Offer Waterman and the Estate of William Turnbull are delighted to announce a major retrospective exhibition at No.9 Cork Street in London from 29 June to 20 July 2022, to celebrate the centenary of the artist’s birth.
William Turnbull (1922-2012) was one of Britain's most important post-war Modernists. Described by Nicholas Serota when Director of the Tate as ‘an exceptional artist, unusually gifted both as a painter and a sculptor’, he explored the changing contemporary world and its ancient past, actively engaging with the shifting concerns of British, European and American artists.
Offer Waterman has exclusively represented the artist’s Estate since 2015 and this is the most comprehensive exhibition of Turnbull’s work since a major retrospective at the Tate Gallery in 1973. Staged across six rooms and two floors of the Frieze space at No.9 Cork Street, the exhibition brings together more than 60 paintings and sculptures from every period of the artist’s career as well as a small number of works on paper from the late 1940s. The majority of the works come directly from the estate, complemented by major loans from private collections to ensure a comprehensive presentation of the artist’s inventive brilliance and mastery of different mediums.
This retrospective begins in 1949, a year after Turnbull left London and the Slade to relocate to the more artistically experimental and exciting environment of Paris, where he made contact with some of the giants of modernism, including Brancusi and Giacometti. At this time Turnbull was ‘fascinated with things moving and touching and perceptually convinced of energy as creation’. Initially he created kinetic sculptures, before producing static works that suggested the potential for movement, with the assertion that ‘ultimate movement is ultimate rest’. Three sculptures, Forms on a Base, Maquette for Large Sculpture and Torque Upwards, all dating from 1949, epitomise this notion, their spindly forms rising in different directions from rectangular bases. The plaster versions of these bronzes were exhibited at the Hanover Gallery, London in 1960, and the original presentation of the plasters, on sculpture stands, has been recreated at No.9 Cork Street.
In the next room, Turnbull’s archetypal ‘totem’ sculptures stand alongside abstract ‘river’ paintings' such as 24-1963, which were inspired by the artist seeing aerial views of the jungle when a pilot in the First World War. Combining bronze and various woods and stones, the stacked sculptures exhibit wonderful contrasting colours and surface textures. Some of these works, such as Agamemnon, 1962, Oedipus 3, 1962 and Janus 1, 1959, bear mythological titles that imbue them with ancient associations. A group of Turnbull’s monumental, vibrant colour-field paintings will be showcased alongside a number of his large, raw and sprayed colour steel sculptures. These potent and experimental works, a marked departure for the artist, were in part informed by a trip to New York in 1957 during which Turnbull met Barnett Newman and Mark Rothko.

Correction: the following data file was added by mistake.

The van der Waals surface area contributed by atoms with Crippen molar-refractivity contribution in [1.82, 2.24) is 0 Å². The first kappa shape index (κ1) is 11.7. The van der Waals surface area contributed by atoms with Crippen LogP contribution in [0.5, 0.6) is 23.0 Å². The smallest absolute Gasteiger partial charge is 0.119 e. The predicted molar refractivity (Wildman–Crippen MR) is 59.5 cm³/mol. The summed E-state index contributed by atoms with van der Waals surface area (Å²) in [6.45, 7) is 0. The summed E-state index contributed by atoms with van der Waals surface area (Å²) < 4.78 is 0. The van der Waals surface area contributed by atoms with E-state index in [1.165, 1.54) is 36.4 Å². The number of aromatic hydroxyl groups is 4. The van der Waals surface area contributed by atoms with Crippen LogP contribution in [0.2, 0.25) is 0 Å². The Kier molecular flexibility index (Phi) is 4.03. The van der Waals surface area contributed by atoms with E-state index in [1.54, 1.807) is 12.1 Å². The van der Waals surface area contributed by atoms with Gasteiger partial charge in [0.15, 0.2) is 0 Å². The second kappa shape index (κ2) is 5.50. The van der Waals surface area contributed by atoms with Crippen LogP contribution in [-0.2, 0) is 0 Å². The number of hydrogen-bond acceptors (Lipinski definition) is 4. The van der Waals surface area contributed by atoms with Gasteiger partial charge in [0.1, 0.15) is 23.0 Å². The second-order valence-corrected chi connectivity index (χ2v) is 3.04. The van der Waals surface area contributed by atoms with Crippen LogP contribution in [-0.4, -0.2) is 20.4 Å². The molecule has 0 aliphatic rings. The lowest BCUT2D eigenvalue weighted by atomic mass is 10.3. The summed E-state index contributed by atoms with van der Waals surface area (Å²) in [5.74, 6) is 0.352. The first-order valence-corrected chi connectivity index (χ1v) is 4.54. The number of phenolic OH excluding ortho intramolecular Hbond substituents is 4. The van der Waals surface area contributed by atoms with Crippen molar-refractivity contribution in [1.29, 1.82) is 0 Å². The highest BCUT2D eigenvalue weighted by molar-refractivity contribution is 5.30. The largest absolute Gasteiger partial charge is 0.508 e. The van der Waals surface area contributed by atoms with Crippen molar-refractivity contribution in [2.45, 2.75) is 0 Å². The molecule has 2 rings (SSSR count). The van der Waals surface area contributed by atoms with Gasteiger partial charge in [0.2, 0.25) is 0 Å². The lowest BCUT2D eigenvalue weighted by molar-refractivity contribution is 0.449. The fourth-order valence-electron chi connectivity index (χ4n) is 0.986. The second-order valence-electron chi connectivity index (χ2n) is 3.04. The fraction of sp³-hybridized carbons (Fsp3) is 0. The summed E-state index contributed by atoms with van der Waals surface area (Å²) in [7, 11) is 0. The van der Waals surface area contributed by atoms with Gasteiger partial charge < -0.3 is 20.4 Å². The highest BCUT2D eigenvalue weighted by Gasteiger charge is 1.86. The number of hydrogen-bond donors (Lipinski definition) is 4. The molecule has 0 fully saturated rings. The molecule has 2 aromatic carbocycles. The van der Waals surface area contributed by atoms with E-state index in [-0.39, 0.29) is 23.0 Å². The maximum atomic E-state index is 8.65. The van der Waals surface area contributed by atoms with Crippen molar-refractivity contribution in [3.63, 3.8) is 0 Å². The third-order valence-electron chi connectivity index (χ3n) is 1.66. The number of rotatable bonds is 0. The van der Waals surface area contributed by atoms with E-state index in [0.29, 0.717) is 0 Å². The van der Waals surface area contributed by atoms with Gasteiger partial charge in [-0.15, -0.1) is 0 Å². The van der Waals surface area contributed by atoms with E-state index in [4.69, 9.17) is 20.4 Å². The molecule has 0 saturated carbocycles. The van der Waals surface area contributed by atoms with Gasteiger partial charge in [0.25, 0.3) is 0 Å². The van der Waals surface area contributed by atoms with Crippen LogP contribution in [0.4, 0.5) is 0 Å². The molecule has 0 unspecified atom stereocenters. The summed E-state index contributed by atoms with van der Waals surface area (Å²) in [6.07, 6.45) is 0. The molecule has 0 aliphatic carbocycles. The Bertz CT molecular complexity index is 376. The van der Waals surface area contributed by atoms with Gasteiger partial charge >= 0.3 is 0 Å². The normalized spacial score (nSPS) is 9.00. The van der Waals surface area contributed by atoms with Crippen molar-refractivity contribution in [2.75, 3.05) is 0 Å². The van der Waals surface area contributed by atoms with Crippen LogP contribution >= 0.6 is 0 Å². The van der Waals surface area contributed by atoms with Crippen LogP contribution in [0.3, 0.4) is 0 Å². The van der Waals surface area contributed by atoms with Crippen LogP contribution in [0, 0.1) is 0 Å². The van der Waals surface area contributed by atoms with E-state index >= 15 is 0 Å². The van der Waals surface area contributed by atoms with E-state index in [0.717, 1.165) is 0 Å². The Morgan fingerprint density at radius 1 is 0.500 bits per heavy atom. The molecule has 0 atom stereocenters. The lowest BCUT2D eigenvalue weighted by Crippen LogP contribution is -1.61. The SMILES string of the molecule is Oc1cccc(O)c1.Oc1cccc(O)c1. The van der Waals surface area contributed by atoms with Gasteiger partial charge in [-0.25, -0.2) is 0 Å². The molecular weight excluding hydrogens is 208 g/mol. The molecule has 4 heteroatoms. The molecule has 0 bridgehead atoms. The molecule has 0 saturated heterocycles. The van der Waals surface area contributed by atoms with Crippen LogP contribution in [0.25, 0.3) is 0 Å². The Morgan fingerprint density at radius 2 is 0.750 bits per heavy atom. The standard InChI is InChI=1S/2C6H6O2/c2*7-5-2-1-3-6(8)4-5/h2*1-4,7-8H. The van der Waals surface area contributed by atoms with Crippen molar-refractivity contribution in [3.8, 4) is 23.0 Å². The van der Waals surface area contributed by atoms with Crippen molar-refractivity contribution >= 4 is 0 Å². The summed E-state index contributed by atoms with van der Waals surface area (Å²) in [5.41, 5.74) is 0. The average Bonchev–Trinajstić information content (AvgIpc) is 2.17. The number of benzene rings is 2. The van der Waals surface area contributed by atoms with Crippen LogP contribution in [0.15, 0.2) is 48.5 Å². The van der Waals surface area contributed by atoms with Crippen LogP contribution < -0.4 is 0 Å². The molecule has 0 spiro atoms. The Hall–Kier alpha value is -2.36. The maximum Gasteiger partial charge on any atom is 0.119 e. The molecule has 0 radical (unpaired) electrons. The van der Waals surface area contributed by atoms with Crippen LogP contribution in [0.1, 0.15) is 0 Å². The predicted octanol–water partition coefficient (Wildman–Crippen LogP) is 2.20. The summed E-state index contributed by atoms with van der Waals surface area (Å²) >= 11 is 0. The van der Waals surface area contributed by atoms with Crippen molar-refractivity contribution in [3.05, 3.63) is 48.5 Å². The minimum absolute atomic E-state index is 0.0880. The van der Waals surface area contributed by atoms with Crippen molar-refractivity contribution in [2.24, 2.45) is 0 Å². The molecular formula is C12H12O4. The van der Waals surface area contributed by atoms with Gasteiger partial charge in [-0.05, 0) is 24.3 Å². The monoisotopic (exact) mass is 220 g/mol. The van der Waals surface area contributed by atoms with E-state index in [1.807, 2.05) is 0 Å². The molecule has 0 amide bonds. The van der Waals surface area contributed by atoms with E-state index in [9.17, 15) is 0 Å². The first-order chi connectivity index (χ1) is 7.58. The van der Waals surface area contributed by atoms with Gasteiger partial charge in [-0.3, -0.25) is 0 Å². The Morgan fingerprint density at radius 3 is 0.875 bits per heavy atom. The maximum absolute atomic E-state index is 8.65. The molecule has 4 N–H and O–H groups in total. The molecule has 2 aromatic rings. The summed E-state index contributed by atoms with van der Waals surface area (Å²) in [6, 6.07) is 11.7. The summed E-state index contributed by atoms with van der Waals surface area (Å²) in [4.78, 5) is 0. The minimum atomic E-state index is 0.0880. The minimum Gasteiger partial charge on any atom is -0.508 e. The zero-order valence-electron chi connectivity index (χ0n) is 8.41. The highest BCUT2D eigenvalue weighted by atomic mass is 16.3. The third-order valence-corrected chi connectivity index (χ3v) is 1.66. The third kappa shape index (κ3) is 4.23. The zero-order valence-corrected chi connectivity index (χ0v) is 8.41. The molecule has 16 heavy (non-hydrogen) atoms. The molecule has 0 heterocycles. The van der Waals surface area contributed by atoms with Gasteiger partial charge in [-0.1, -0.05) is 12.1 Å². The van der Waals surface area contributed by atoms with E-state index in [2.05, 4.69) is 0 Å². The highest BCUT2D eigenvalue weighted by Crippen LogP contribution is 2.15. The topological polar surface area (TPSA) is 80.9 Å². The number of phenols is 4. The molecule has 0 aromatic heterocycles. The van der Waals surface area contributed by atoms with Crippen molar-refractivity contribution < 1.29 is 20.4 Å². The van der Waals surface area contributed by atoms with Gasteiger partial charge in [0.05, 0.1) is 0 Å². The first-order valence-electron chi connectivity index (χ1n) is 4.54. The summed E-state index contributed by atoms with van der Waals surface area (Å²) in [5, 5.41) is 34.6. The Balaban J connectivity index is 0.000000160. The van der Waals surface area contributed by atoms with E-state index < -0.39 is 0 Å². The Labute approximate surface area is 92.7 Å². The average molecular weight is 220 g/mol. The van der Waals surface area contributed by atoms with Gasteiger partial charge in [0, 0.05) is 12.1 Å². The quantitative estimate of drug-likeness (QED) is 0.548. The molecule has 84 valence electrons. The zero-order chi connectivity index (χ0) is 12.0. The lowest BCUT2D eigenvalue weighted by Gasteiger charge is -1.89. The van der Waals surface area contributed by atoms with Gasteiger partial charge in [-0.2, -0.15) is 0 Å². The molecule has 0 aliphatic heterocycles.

The exhibition introduces some of the most important themes of Turnbull’s career: the horse, the female figure and the human head. Five of the artist’s radically different approaches to the horse as subject are presented together dating from 1946 right through to 2000 and ranging from the textured, angular planes of Turnbull’s upright, monolithic Pegasus, 1954, to the pared back linear form of Horse 3, 2000. Another room is dedicated solely to Turnbull’s various early interpretations of the human head motif, including a series of seven masks that the artist made in 1953, which in his own words ‘attempt to fix that which is most continuously fleeting and mobile – the expression on a face’. Designed to be mounted on the wall, these masks demonstrate the introduction of figuration into Turnbull’s work. The head also appears in numerous paintings from the 1950s, three examples of which are on show, including a large 60-inch-high canvas entitled Calligraphic Head, composed of expressive and gestural mark making and paint splatters. Referring to such works, Turnbull commented that he had not wanted 'to transpose the head from three dimensional reality to a flat surface - but to imagine what a head would be if flflat (squeezed between two pieces of glass like a micro-slide) and made of paint marks'.
The exhibition also unites seven standing female figures from the 1950s and the 1980s. While earlier sculptures such as War Goddess, 1956, are blocky, abstracted and geometric in appearance, later works such as Paddle Venus 2, 1986, have simple silhouettes, a thin profile and a clear front and back aspect. Seeing these works side by side, one notices unique decorative surface elements of each bronze, such as puncture holes and fine incised lines, but also the close attention the artist gave to the patination of his individual casts.